Duke Johnson's presence won't surprise anyone in 2013, but his production might.
Duke Johnson, star running back for the Miami Hurricanes, is one of the Atlantic Coast Conference's top players, and, along with his quarterback Stephen Morris, Johnson is a sleeper candidate for the Heisman Trophy.
Johnson burst onto the national scene in his collegiate debut as a freshman in 2012 when he scored two 50-plus-yard touchdowns against Boston College. Using that performance as a springboard, he went on to have one of the best seasons in school history.
Fast-forward to the 2013 campaign, and Johnson is a player who certainly could be a Heisman contender come November—the final month of the regular season.
But if he wants to remain in the Heisman picture for the remainder of the year, Johnson must shine during a couple of key games.
Johnson had a phenomenal freshman season.
A 5-star recruit according to 247Sports' Composite Rankings, Randy "Duke" Johnson attended nearby Norland High School. He committed to the University of Miami exactly 500 days before he could sign a letter of intent, and Duke never wavered.
By the time he arrived on campus, Johnson was a fan favorite due to his rock-solid commitment.
By the time the 2012 regular season opener concluded, there were practically "Duke Johnson for Heisman" chants. Duke lit up the Boston College Eagles for 135 yards and two lengthy touchdown runs.
Though the Hurricanes' loss to Kansas State did not showcase the same explosive Johnson, he still provided an electrifying kick return.
Note: Mobile users, skip to 51:00 to see the highlight.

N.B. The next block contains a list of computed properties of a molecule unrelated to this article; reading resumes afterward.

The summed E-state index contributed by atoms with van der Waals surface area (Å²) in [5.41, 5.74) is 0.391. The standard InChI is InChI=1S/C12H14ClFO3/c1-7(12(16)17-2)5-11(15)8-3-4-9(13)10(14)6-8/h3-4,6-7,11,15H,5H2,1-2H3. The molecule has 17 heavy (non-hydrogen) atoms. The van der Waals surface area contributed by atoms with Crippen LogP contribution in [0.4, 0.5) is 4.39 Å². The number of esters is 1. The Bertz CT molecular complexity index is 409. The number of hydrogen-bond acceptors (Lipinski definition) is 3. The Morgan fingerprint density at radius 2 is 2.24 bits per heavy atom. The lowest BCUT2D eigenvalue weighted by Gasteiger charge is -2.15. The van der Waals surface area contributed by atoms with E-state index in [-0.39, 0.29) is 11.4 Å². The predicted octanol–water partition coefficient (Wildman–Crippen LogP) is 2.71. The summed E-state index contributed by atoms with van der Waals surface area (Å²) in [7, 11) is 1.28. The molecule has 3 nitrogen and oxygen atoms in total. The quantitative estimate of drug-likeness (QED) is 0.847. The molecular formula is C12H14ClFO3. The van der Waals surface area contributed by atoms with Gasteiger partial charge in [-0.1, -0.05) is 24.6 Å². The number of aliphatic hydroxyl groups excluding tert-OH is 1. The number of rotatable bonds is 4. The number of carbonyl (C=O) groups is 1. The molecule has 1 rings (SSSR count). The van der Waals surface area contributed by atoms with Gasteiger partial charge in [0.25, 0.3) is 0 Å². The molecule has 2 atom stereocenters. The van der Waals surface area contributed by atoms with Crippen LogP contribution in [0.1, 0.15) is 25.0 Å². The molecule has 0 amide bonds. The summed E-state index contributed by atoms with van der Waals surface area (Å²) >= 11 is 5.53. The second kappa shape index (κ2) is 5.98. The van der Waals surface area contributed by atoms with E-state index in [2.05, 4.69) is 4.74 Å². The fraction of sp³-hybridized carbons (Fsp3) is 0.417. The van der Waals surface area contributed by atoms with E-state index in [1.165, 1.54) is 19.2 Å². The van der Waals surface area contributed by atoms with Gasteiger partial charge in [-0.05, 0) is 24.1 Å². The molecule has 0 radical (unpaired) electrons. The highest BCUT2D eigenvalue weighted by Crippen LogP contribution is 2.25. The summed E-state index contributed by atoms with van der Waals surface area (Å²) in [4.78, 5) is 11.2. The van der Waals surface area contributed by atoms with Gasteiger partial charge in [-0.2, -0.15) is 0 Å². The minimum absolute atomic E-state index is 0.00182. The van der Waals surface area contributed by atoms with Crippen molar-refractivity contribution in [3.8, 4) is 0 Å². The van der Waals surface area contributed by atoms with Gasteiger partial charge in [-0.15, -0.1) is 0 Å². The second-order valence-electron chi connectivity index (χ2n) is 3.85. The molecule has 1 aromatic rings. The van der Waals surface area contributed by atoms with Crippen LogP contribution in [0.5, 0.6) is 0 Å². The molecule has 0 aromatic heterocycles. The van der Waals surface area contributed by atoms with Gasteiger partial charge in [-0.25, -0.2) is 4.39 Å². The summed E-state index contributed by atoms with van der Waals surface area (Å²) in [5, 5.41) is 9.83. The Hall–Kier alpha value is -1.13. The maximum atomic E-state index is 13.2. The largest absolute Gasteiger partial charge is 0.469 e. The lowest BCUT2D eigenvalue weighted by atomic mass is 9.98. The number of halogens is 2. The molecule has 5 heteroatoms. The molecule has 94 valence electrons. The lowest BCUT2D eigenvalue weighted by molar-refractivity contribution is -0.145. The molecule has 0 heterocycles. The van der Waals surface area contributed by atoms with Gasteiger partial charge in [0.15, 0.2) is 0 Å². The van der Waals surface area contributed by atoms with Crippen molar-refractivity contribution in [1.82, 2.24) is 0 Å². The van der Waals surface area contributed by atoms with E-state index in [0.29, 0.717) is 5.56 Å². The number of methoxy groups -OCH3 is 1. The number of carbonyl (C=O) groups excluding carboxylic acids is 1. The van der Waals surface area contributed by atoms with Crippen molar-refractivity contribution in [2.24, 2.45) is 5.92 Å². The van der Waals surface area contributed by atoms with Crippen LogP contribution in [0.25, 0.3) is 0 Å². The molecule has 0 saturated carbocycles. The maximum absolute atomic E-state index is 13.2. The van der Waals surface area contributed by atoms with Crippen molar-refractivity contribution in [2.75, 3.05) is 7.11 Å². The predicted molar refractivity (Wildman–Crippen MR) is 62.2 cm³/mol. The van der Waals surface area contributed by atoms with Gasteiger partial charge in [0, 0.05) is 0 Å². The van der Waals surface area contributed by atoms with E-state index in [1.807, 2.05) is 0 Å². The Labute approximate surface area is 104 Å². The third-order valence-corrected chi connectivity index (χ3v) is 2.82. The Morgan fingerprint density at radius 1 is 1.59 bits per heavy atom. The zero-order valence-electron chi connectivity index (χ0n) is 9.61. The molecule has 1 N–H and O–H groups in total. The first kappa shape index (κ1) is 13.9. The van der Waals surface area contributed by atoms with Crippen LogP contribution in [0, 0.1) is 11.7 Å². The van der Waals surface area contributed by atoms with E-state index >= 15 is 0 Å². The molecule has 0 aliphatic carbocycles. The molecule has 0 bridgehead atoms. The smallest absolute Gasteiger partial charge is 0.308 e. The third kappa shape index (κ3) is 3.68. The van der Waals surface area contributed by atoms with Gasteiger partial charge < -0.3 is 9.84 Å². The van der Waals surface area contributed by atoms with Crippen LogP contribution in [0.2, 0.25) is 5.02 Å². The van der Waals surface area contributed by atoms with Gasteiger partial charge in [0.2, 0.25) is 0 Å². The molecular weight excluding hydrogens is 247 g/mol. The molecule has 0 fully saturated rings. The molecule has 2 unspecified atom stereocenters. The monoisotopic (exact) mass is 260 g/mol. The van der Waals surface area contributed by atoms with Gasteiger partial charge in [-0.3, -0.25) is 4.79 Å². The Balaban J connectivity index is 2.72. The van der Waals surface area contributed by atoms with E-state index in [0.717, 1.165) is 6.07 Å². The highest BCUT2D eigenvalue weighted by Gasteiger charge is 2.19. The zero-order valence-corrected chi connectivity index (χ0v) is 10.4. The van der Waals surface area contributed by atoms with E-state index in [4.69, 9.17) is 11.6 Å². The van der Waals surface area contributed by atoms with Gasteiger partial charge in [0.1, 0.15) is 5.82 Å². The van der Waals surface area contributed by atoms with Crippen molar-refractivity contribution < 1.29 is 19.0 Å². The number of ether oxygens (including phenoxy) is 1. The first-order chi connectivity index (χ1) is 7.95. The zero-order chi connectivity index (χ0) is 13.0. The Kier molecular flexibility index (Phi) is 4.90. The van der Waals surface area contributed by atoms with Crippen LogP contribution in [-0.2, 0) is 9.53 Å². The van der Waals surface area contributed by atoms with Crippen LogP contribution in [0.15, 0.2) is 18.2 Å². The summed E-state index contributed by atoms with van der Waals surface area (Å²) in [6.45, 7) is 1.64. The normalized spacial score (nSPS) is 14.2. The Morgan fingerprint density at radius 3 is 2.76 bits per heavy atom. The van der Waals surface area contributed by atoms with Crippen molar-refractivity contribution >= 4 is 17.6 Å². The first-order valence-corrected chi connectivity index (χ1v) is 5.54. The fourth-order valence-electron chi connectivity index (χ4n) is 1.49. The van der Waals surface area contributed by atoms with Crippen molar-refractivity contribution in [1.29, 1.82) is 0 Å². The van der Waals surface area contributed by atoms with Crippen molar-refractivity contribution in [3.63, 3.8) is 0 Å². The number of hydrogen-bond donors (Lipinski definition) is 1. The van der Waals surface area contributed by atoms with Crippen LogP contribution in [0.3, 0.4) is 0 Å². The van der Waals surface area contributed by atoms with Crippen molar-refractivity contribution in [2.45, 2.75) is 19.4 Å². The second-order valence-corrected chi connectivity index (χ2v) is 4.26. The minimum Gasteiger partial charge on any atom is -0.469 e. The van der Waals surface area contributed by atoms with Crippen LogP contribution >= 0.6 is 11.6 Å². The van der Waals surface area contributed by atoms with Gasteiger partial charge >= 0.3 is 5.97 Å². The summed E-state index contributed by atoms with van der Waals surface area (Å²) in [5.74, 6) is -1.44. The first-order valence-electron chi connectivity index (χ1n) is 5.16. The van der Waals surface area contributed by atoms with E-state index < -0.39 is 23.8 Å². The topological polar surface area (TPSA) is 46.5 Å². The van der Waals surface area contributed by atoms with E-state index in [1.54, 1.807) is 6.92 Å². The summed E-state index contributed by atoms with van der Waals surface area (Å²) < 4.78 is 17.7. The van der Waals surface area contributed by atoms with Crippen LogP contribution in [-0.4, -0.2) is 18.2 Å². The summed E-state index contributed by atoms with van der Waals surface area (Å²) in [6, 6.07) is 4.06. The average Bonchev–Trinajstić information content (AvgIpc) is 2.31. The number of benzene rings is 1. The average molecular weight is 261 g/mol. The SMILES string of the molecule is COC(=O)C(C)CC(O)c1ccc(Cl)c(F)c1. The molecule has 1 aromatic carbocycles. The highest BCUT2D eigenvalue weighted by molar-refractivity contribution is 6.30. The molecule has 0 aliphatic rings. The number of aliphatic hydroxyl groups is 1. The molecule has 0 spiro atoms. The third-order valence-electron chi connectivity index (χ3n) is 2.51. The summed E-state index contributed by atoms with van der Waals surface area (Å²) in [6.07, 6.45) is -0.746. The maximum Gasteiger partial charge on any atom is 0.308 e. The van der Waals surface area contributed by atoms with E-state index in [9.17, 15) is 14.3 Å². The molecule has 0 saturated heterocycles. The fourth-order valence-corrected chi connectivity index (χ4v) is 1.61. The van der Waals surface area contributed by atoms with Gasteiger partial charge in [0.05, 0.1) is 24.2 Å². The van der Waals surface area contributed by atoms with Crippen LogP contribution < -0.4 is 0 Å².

Against Bethune Cookman the following week, Duke had a tremendous all-around game. Johnson ran for 98 yards and two scores, caught a screen pass and took it 50 yards for a touchdown and also took a kick return to the house.
Following a 72-yard performance vs. Georgia Tech, Duke hit a four-game-long rough patch, and Miami lost three of four during this time.
But Johnson found his way back on track during a prime-time matchup with ACC rival Virginia Tech. Duke, helped by a 65-yard touchdown, gained 100 yards on the ground and returned a kick 81 yards.
Johnson capped off the season with 242 rushing yards and four scores over the last two games to bring his totals to 947 yards and 10 touchdowns on the ground. He added 892 yards and two touchdowns on kick returns, and his 33.0 yards-per-return average ranked second-best in the nation.
Additionally, his 2,060 all-purpose yards was the second-most in school history.
Duke won ACC Overall and Offensive Rookie of the Year, was named an All-America kick returner and was selected a first-team All-ACC member.